This is actually still improving. More yellow in the Plains states and the Mountain states.
NOT UPDATED Rapid Riser data, by county (CDC), August 30:
I suppose that if case counts are indeed level, it’s likely there would be few rapid risers.
Previous Rapid Riser data:
NOT UPDATED Hospitalization data, by state (CDC), August 30:
Lots of green, which should make the hospital-centric goons at the Centers for Disease happy. Then again, Light Green is trending down, and Dark Green is straight down. What I would like to see is a lot of Dark Green. But I’m not.
NOTE: Rapid Riser and Hospitalization data are updated Wednesdays and Fridays.
Lambert here: It’s beyond frustrating how slow the variant data is. I looked for more charts: California doesn’t to a BA.4/BA.5 breakdown. New York does but it, too, is on a molasses-like two-week cycle. Does nobody in the public health establishment get a promotion for tracking variants? Are there no grants? Is there a single lab that does this work, and everybody gets the results from them? Additional sources from readers welcome [grinds teeth, bangs head on desk].
Lambert here: The last real — i.e., not modeled — data from CDC is August 6. That’s such a ginormous derelection I don’t even know what to say. Basic disrespect for honest, hardworking Americans trying to make their “personal risk assessments.” How on earth are people supposed to do that without variant data? Do the morons at CDC think BA.5 is going to be the last?
NOT UPDATED Variant data, national (Walgreens), August 20:
Still no sign of BA2.75 at Walgreens, despite its success in India and presence in Bay Area wastewater.
NOT UPDATED Variant data, national (CDC), August 13 (Nowcast off):
Still no sign of BA2.75.
Logistics: “United States LMI Logistics Managers Index Current” [Trading Economics]. “The Logistics Manager’s Index in the US fell for a fifth month to 59.7 in August of 2022, the lowest since May of 2020, from 60.7 in July mostly on falling demand. Although the index shows the overall logistics industry continues to expand, the rate of growth is now 16.5 points down from March when we saw an all-time high reading of 76.2. This is the largest slide we have seen over a five-month period in the history of the index.”
Services: “United States ISM Non Manufacturing PMI” [Trading Economics]. “he ISM Services PMI unexpectedly edged higher to 56.9 in August of 2022 from 56.7 in July, beating market forecasts of 55.1, and pointing to the strongest growth in services activity in four months.”
The Bezzle: “Conspiracy Brokers: Understanding the Monetization of YouTube Conspiracy Theories” [Association for Computing Machinery]. From the Abstract: “We collect 184,218 ad impressions from 6,347 unique advertisers found on conspiracy-focused channels and mainstream YouTube content. We classify the ads into business categories and compare their prevalence between conspiracy and mainstream content. We also identify common offsite monetization methods. In comparison with mainstream content, conspiracy videos had similar levels of ads from well-known brands, but an almost eleven times higher prevalence of likely predatory or deceptive ads. Additionally, we found that conspiracy channels were more than twice as likely as mainstream channels to use offsite monetization methods, and 53% of the demonetized channels we observed were linking to third-party sites for alternative monetization opportunities. Our results indicate that conspiracy theorists on YouTube had many potential avenues to generate revenue, and that predatory ads were more frequently served for conspiracy videos.” • YouTube, good job. Maybe focus on the predatory advertising rather than content. Just a thought.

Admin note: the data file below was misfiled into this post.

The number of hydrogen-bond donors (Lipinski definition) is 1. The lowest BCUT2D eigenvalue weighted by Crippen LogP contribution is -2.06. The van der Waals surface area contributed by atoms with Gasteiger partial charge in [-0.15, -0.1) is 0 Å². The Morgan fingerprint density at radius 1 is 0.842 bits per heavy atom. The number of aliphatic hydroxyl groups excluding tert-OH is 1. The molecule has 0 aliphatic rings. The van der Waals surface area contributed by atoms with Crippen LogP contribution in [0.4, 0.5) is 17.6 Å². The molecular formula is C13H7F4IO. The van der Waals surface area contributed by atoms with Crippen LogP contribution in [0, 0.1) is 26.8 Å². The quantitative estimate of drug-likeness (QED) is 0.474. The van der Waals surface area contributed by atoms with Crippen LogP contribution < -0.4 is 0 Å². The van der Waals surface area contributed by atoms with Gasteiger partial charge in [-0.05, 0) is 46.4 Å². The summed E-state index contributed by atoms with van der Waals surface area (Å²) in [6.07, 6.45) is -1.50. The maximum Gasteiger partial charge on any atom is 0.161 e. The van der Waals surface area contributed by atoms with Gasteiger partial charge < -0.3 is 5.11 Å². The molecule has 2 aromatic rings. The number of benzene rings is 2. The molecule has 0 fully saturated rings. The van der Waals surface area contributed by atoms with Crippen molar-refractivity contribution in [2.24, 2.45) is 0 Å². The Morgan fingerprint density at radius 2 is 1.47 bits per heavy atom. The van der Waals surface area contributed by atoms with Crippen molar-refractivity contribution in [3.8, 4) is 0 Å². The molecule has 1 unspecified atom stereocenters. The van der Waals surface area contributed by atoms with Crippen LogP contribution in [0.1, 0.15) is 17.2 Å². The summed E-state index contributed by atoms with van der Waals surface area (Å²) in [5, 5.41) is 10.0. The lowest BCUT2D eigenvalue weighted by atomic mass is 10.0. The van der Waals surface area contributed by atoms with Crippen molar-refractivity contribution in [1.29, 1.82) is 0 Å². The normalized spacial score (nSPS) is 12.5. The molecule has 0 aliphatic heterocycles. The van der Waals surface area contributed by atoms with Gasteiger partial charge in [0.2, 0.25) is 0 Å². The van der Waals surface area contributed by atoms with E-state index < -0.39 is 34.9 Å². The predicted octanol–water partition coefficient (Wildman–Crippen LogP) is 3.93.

Mr. Market: Committed to the bit:
— unusual_whales (@unusual_whales) September 6, 2022
NOTE: Zelensky will virtually ring the bell. He’s not in New York checking out real estate.
Today’s Fear & Greed Index: 41 Fear (previous close: 42 Neutral) [CNN]. One week ago: 49 (Neutral). (0 is Extreme Fear; 100 is Extreme Greed). Last updated Sep 6 at 1:42 PM EDT.
Rapture Index: Closes up one on Climate. “It’s very rare for this category to be at the maxium rating” [Rapture Ready]. Record High, October 10, 2016: 189. Current: 188. (Remember that bringing on the Rapture is good.). Finally, climate. I like “maxium,” because it menas a human is reallly doing this.
I wonder if anybody is photographing European LNG terminals and pipelines right now:
“One just has to select the right objects and fit them into the picture precisely, then they tell their own story all by themselves.”
— Aesthetica Magazine (@AestheticaMag) September 2, 2022
The source for kawaii?
— HAM: Drawings (Bot) (@ham_drawing) September 3, 2022
it’s really hard to express or grasp how quickly generated art went from a promising novelty to… this pic.twitter.com/q7hxHvCNIt
— tal yarkoni (@talyarkoni) September 3, 2022
I haven’t seen any AI-generated art that isn’t creepy and bad (that goes for NFTs, too). McLuhan was right — I paraphrase, perhaps incorrectly — that media is amputating. Art AI will amputate our human ability to make art for itself. AI should be killed with fire (especially because we don’t know how it works and can’t maintain it).
Successor ideology assaults the museum label:
the labels in this museum are really something pic.twitter.com/07ew5au0I5
— Jonathan 🎃 (@PseudoJonathan) September 3, 2022
These labels talk down to the reader more than any musty scholarship ever did.
Imperial Collapse Watch